Fanfiction, for those who don't know, is basically the practice of writing your own stories set in another author's world and/or using another author's character(s). It's a surprisingly common activity; or perhaps I should say, it's an unsurprisingly common response to reading a fun and well-told story: "I wish I could be there, doing that."
(The comic Girl Genius includes a humorous interlude which focuses on the creation of fan fiction by a character from the world of the comic. The interlude begins here, and runs about seven pages; it is entirely separate from the main storyline, so reading it will not spoil anything from the rest of the comic. By the way, if you aren't already reading Girl Genius, you should be - it's exceptionally well done. Or, do the authors a favor and buy yourself a copy; it's available as a printed comic book, too.)
Like any other sort of writing, fan fiction can be done spectacularly well, hideously poorly, or anywhere in between. It sometimes gets a bad reputation, usually owing to one of three reasons:
- It's fundamentally derivative. That is, it is based on someone else's work (by definition).
- A lot of fanfiction is very badly written - poor grammar, frequent spelling errors, and misused words abound.
- Fanfictions frequently borrow characters created by other authors, and use them in ways that are inappropriate, and sometimes deeply disturbing.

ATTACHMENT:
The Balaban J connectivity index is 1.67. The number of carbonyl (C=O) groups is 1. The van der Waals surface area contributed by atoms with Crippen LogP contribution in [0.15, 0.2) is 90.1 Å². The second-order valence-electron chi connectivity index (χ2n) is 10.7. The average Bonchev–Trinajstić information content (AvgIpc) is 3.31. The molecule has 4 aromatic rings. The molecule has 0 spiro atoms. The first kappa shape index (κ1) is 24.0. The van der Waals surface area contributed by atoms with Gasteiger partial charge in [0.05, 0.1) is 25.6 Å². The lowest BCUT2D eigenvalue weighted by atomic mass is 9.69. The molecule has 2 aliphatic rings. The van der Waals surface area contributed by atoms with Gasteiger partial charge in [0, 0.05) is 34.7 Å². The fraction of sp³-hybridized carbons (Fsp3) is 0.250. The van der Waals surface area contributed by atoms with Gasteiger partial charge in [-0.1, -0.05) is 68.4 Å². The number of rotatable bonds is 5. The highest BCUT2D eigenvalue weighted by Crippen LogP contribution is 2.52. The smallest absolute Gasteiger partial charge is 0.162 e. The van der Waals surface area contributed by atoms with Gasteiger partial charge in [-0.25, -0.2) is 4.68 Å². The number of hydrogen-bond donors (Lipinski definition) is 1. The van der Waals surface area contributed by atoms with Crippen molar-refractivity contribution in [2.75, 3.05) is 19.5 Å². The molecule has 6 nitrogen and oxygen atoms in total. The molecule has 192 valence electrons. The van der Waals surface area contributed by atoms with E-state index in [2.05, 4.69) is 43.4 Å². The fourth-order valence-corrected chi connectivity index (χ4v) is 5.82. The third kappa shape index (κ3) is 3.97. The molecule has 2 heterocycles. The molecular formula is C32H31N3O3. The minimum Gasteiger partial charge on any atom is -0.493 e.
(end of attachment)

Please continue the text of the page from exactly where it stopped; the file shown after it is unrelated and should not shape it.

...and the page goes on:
I want to stop and elaborate on that last item for a moment. I once read (as part of a class on Science Fiction) a fanfic in which two characters from the original Star Trek series were trapped on an alien planet. This was not, if you'll recall, an uncommon occurrence. In this case, however, the two characters were Spock, the half-Vulcan who almost never showed emotion, and "Bones" McCoy, who was perpetually angry at Spock's failure to act more human; and the event which trapped them was "psychic storm" which prevented them from beaming back to the ship and threatened to burn out their minds. The climax of the story had them huddled together, with Spock performing a Mind Meld to get them through the night - a strange sort of intimacy for these very different, somewhat antagonistic men. The story was well-written, and very true to the characters, but it was also exploring psychological territory that the original TV show would never have approached. I suspect that, for the author of the fanfic, that was precisely the point.
There are a great many fanfics in which the author has inserted an "idealized Me" character (often referred to as a Mary Sue) into an existing series. These stories tend, by their nature, to put the author's Id on display, often with disturbing results. As an example - which, for the sake of your sanity, dear readers, I will not link to - I offer a fanfic in which a teenage girl was accepted to Hogwarts. She was (unsurprisingly) exotic and attractive, and quickly turned most of the students on to her favorite bands and her goth style of dress. Where it gets disturbing is the bit where, in very short order, she is sleeping with Harry Potter, Draco Malfoy, and Professor Snape - and suffering great angst over the question of how she could possibly choose between them.
Despite these criticism, there are a great many people writing fanfics, and some of them are actually quite well-written (which, for me, generally includes being true to the source material).